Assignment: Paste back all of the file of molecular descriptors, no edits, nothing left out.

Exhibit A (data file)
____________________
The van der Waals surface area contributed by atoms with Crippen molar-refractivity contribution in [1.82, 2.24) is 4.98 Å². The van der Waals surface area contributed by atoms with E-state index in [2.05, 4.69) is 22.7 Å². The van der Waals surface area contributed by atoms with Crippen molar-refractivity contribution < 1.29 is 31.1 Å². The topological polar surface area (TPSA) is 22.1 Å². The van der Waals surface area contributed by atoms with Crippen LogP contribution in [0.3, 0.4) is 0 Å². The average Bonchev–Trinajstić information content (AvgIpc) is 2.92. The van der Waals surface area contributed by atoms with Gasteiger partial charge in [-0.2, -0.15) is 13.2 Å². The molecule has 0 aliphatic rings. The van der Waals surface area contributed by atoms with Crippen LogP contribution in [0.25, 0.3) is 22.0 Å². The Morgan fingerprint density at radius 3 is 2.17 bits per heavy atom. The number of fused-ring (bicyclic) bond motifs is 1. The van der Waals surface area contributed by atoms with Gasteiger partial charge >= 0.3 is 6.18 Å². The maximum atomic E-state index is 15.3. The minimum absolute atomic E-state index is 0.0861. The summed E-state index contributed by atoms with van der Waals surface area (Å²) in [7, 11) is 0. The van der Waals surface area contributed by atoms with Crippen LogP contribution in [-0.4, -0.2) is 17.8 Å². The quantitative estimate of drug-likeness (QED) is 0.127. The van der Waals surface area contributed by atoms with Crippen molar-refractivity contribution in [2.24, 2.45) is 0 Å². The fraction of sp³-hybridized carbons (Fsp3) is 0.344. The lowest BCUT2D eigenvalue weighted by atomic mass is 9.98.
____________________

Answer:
The van der Waals surface area contributed by atoms with Crippen molar-refractivity contribution in [1.82, 2.24) is 4.98 Å². The van der Waals surface area contributed by atoms with E-state index in [2.05, 4.69) is 22.7 Å². The van der Waals surface area contributed by atoms with Crippen molar-refractivity contribution < 1.29 is 31.1 Å². The topological polar surface area (TPSA) is 22.1 Å². The van der Waals surface area contributed by atoms with Crippen LogP contribution in [0.3, 0.4) is 0 Å². The average Bonchev–Trinajstić information content (AvgIpc) is 2.92. The van der Waals surface area contributed by atoms with Gasteiger partial charge in [-0.2, -0.15) is 13.2 Å². The molecule has 0 aliphatic rings. The van der Waals surface area contributed by atoms with Crippen LogP contribution in [0.25, 0.3) is 22.0 Å². The Morgan fingerprint density at radius 3 is 2.17 bits per heavy atom. The number of fused-ring (bicyclic) bond motifs is 1. The van der Waals surface area contributed by atoms with Gasteiger partial charge >= 0.3 is 6.18 Å². The maximum atomic E-state index is 15.3. The minimum absolute atomic E-state index is 0.0861. The summed E-state index contributed by atoms with van der Waals surface area (Å²) in [7, 11) is 0. The van der Waals surface area contributed by atoms with Crippen LogP contribution in [-0.4, -0.2) is 17.8 Å². The quantitative estimate of drug-likeness (QED) is 0.127. The van der Waals surface area contributed by atoms with Crippen molar-refractivity contribution in [2.24, 2.45) is 0 Å². The fraction of sp³-hybridized carbons (Fsp3) is 0.344. The lowest BCUT2D eigenvalue weighted by atomic mass is 9.98.